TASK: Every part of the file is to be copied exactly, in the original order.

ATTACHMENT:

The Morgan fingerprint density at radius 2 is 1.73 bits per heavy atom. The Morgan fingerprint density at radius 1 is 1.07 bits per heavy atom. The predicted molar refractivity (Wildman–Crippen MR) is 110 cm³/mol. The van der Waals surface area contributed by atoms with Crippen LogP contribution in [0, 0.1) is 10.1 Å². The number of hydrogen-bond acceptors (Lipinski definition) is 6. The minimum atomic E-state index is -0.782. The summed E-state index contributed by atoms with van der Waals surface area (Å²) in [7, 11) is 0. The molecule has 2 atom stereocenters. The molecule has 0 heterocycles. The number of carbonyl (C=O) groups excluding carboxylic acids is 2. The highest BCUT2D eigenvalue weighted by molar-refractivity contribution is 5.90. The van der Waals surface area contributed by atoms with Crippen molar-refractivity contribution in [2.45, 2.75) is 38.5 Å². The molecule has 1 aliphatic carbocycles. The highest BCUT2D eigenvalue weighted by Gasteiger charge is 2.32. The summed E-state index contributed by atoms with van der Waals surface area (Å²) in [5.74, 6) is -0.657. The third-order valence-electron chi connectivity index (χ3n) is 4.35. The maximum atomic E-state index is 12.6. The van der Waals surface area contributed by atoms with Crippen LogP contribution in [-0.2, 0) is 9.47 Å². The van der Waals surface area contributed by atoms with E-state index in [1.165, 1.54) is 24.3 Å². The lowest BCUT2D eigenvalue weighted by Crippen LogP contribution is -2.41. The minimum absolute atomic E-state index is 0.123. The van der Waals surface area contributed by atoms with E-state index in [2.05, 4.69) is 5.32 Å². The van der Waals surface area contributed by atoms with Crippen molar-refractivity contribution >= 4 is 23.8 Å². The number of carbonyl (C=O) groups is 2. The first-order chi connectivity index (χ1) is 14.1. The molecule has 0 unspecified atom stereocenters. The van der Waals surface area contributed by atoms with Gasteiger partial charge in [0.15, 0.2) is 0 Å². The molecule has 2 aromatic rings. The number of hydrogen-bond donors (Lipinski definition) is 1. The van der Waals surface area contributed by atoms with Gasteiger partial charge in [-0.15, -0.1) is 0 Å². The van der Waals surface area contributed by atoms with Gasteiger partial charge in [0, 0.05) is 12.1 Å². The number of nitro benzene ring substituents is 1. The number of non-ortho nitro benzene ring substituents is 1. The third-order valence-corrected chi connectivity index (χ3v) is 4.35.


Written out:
The Morgan fingerprint density at radius 2 is 1.73 bits per heavy atom. The Morgan fingerprint density at radius 1 is 1.07 bits per heavy atom. The predicted molar refractivity (Wildman–Crippen MR) is 110 cm³/mol. The van der Waals surface area contributed by atoms with Crippen LogP contribution in [0, 0.1) is 10.1 Å². The number of hydrogen-bond acceptors (Lipinski definition) is 6. The minimum atomic E-state index is -0.782. The summed E-state index contributed by atoms with van der Waals surface area (Å²) in [7, 11) is 0. The molecule has 2 atom stereocenters. The molecule has 0 heterocycles. The number of carbonyl (C=O) groups excluding carboxylic acids is 2. The highest BCUT2D eigenvalue weighted by molar-refractivity contribution is 5.90. The van der Waals surface area contributed by atoms with Crippen molar-refractivity contribution in [2.45, 2.75) is 38.5 Å². The molecule has 1 aliphatic carbocycles. The highest BCUT2D eigenvalue weighted by Gasteiger charge is 2.32. The summed E-state index contributed by atoms with van der Waals surface area (Å²) in [5.74, 6) is -0.657. The third-order valence-electron chi connectivity index (χ3n) is 4.35. The maximum atomic E-state index is 12.6. The van der Waals surface area contributed by atoms with Crippen LogP contribution in [-0.2, 0) is 9.47 Å². The van der Waals surface area contributed by atoms with E-state index in [1.165, 1.54) is 24.3 Å². The lowest BCUT2D eigenvalue weighted by Crippen LogP contribution is -2.41. The minimum absolute atomic E-state index is 0.123. The van der Waals surface area contributed by atoms with E-state index in [2.05, 4.69) is 5.32 Å². The van der Waals surface area contributed by atoms with Crippen molar-refractivity contribution >= 4 is 23.8 Å². The number of carbonyl (C=O) groups is 2. The first-order chi connectivity index (χ1) is 14.1. The molecule has 0 unspecified atom stereocenters. The van der Waals surface area contributed by atoms with Gasteiger partial charge in [0.15, 0.2) is 0 Å². The molecule has 2 aromatic rings. The number of hydrogen-bond donors (Lipinski definition) is 1. The van der Waals surface area contributed by atoms with Gasteiger partial charge in [-0.15, -0.1) is 0 Å². The van der Waals surface area contributed by atoms with Gasteiger partial charge in [0, 0.05) is 12.1 Å². The number of nitro benzene ring substituents is 1. The number of non-ortho nitro benzene ring substituents is 1. The third-order valence-corrected chi connectivity index (χ3v) is 4.35.